Republicans in the US Senate finally came to their senses and voted to approve the PACT Act, a measure that would provide benefits and health care to veterans hurt by toxin exposure at war zones over the decades starting from Agent Orange poisoning in Vietnam right down to the burn pit toxins in Afghanistan and Iraq.
The PACT Act would ensure that veterans are no longer forced to prove their sickness was the result of exposure to toxic materials as they strive to get Veterans Affairs coverage.
The PACT Act was passed even as Jon Steward flamed the Republicans for blocking the previous vote. The 86-11 bipartisan support for the PACT act came after Republicans blocked the legislation last week even though several lawmakers previously went along with it when it came up before the Senate this June.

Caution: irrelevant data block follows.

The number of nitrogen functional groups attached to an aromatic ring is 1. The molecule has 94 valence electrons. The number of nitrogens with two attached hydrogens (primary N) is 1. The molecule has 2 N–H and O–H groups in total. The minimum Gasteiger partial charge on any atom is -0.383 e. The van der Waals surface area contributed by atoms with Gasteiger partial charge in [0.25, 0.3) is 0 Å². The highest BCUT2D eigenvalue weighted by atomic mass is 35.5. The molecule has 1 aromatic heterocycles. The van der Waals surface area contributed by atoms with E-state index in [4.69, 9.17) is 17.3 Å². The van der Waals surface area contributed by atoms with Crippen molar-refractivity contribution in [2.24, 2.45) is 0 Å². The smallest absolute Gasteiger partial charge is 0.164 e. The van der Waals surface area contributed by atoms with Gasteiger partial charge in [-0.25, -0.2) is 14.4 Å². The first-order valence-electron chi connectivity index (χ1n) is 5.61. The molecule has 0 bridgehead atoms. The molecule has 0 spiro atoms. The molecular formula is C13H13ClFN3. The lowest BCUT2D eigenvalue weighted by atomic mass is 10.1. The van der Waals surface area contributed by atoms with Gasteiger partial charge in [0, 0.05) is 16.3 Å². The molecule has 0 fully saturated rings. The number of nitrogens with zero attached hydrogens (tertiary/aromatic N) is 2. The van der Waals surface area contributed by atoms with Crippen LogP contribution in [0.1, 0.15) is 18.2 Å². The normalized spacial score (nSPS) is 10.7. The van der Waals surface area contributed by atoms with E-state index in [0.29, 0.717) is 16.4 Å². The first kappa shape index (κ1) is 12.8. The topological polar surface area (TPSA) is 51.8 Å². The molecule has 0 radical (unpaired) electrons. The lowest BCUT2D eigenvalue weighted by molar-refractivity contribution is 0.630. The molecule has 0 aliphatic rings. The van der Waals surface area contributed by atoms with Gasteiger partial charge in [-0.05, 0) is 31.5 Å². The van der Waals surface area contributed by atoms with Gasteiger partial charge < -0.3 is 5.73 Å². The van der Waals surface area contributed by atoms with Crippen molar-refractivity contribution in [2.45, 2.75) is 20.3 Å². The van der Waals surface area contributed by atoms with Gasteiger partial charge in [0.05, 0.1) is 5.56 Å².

PACT Act Will Help Veterans Access Medical Aid Previously Denied
The PACT Act, or the Honoring Our Promise to Address Comprehensive Toxins Act, is specifically designed to address the inability of veterans to get access to medical care for a range of illnesses contracted from toxic materials at war zones across the world over the past 50 years and more. The bill will go to President Biden for signing before it becomes law.
In recent decades, the military used burn pits to incinerate waste, jet fuel, and hazardous materials. Troops in the vicinity fell ill after breathing the toxic fumes with even President Biden’s son having contracted brain cancer after being exposed to burn pits during his time in Kosovo and Iraq.
The bill was destined to the required 60 Senate votes before Republican Senator Pat Toomey urged party men to vote against it after contending that it contained provisions for unrelated expenses.
In reality, the Republicans had blocked the PACT Act as retribution for the agreement that will lead to the passage of the healthcare, climate, and tax reconciliation bill.